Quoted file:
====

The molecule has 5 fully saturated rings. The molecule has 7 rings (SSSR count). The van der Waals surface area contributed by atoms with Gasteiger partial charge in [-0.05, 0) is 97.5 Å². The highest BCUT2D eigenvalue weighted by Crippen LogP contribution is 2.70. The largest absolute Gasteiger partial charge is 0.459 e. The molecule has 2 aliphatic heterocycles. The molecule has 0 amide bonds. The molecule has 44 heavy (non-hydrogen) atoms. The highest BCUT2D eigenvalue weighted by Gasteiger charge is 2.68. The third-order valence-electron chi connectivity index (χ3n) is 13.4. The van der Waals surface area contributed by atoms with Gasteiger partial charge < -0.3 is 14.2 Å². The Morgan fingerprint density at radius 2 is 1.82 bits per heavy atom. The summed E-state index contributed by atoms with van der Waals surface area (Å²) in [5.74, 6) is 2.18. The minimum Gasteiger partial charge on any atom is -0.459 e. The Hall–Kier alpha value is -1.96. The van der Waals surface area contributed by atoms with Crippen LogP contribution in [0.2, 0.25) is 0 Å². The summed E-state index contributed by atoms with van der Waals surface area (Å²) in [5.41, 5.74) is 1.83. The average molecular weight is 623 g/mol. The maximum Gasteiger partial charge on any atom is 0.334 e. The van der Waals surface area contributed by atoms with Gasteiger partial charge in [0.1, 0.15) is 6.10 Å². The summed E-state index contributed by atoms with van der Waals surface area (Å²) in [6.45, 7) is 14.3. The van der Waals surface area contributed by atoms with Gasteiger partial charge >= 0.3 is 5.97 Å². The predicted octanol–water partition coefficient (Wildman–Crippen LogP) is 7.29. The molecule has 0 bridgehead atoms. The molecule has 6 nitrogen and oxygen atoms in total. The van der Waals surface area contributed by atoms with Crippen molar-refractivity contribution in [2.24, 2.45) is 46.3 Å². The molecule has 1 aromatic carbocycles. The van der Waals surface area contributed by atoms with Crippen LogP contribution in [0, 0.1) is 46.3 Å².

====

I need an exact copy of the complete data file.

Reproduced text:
The molecule has 5 fully saturated rings. The molecule has 7 rings (SSSR count). The van der Waals surface area contributed by atoms with Gasteiger partial charge in [-0.05, 0) is 97.5 Å². The highest BCUT2D eigenvalue weighted by Crippen LogP contribution is 2.70. The largest absolute Gasteiger partial charge is 0.459 e. The molecule has 2 aliphatic heterocycles. The molecule has 0 amide bonds. The molecule has 44 heavy (non-hydrogen) atoms. The highest BCUT2D eigenvalue weighted by Gasteiger charge is 2.68. The third-order valence-electron chi connectivity index (χ3n) is 13.4. The van der Waals surface area contributed by atoms with Gasteiger partial charge < -0.3 is 14.2 Å². The Morgan fingerprint density at radius 2 is 1.82 bits per heavy atom. The summed E-state index contributed by atoms with van der Waals surface area (Å²) in [5.74, 6) is 2.18. The minimum Gasteiger partial charge on any atom is -0.459 e. The Hall–Kier alpha value is -1.96. The van der Waals surface area contributed by atoms with Crippen LogP contribution in [0.2, 0.25) is 0 Å². The summed E-state index contributed by atoms with van der Waals surface area (Å²) in [5.41, 5.74) is 1.83. The average molecular weight is 623 g/mol. The maximum Gasteiger partial charge on any atom is 0.334 e. The van der Waals surface area contributed by atoms with Gasteiger partial charge in [0.1, 0.15) is 6.10 Å². The summed E-state index contributed by atoms with van der Waals surface area (Å²) in [6.45, 7) is 14.3. The van der Waals surface area contributed by atoms with Gasteiger partial charge >= 0.3 is 5.97 Å². The predicted octanol–water partition coefficient (Wildman–Crippen LogP) is 7.29. The molecule has 0 bridgehead atoms. The molecule has 6 nitrogen and oxygen atoms in total. The van der Waals surface area contributed by atoms with Crippen molar-refractivity contribution in [2.24, 2.45) is 46.3 Å². The molecule has 1 aromatic carbocycles. The van der Waals surface area contributed by atoms with Crippen LogP contribution in [0, 0.1) is 46.3 Å².